From the Mailbag: “I think Tony probably had no right to demand the shield, but…” (SPOILERS)”

Anonymous said (in response to this):

I think Tony prob has no right demand the shield, after all it’s not made by his father not him. But he is right about Steve doesn’t deserve it. Steve is desperately clinging to the one piece from his past. Steve isn’t thinking about what he hurt and break because in that moment for himself, everything he did and does is justified in his mind to protect bucky, which is understandable, but doesn’t mean all he did is right. He’s also flawed and blinded, he realized it, so he drop the shield.

Hmmm. Well, sadly, I’m gonna have to disagree with you here, Nonny.

While I definitely get what you’re saying about Steve being flawed, I just don’t agree that he doesn’t deserve the shield anymore. Being perfect isn’t a prerequisite for carrying the shield (if it were, no one would be capable of wielding it), and Steve didn’t do anything that revoked his right to the shield in my opinion.

I also don’t agree that Steve dropped the shield as a means of either acknowledging his flaws or agreeing that Tony was right. Tony wasn’t right. I’m sorry, but I will go to the wall on this one: Tony was wrong. He was wrong about the Accords (for reasons I outline in another post), and he was wrong about Bucky. And he said as much to Steve before all hell broke loose. Once it did break loose, he would have killed Bucky if Steve hadn’t stopped him; he would have killed Steve if Bucky hadn’t stopped him. Both of those actions are things he would have regretted when he calmed down and got a grip on himself.

I don’t particularly blame Tony for what happened. (With the exception of blackmailing a fifteen-year-old into fighting a war veteran for him. I do blame him—or more properly the PTB—for that.) Tony’s been walking wounded through this entire film franchise, and Secretary Ross played him like a violin, which in itself was a very interesting way for the filmmakers to get around the who-was-right? debate. We can’t debate it, really, because the honest question of whether or not to accept oversight was never actually on the table.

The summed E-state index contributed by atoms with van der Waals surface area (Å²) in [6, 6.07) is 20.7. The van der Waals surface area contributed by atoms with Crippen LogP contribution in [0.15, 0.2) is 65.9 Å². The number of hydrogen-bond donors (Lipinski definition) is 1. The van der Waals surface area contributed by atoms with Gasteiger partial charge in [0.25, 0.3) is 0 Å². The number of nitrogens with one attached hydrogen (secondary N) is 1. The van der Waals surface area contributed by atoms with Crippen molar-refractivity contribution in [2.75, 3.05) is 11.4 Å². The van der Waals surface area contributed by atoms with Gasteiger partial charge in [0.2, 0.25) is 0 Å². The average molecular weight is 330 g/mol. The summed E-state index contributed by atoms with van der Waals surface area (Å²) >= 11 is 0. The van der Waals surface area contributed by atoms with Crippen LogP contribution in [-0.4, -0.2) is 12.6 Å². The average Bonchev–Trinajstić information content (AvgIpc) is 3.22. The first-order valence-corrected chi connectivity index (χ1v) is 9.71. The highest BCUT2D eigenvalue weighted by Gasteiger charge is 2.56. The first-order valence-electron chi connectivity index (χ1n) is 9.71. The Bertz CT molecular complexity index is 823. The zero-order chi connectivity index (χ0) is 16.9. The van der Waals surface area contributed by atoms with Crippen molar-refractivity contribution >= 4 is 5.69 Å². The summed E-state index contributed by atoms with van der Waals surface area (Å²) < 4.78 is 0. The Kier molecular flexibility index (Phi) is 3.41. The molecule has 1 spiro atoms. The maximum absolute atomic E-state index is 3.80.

But back to Tony. My biggest fear with Marvel deciding to do Civil War was that I would wind up hating Tony Stark. I’m not a fan of the character in comics continuity, but I’ve loved him in the MCU and I really did not relish the thought of seeing him turn into a more 616-version of himself. So I was absolutely delighted with how things unfolded. The filmmakers did a fantastic job of making Tony’s actions believable and understandable from his emotionally-compromised point of view. But by making the Accords ambiguous in their intended function and proposed implementation, they failed to make both sides of the fight equally responsible for what happened, I think. Tony should have known better than to let himself and his team get railroaded in such a fashion; in a less triggered frame of mind, he would have known better. And I think we’ll see a positive resolution of that tension in future films.

It’s interesting that Tony kept, and many viewers keep, going on about Steve’s having been emotionally blinded by his feelings for Bucky. I don’t see it that way at all. Steve rejected the Accords on principle well before Bucky was put into the mix, and even his desire to go after him in the wake of the bombing was largely motivated by a duty to protect other people from harm. Steve was actually remarkably level-headed through the entire film. He only truly lost his cool in the final fight after several attempts to appeal to Tony’s better self had spectacularly failed. (And boy did he lose it then.) But even then, he had no apology to make for that. In his letter to Tony he only apologized for the one thing that he felt merited an apology—that he had lied to Tony about what happened to his parents.

So to bring it all full-circle, as I said before, I do not agree that Steve dropped the shield as a way of acknowledging that he wasn’t worthy of it or that he was somehow in the wrong. He dropped the shield because it was important to Tony that he do so, and Tony is more important to him than the shield is.

Originally posted here.

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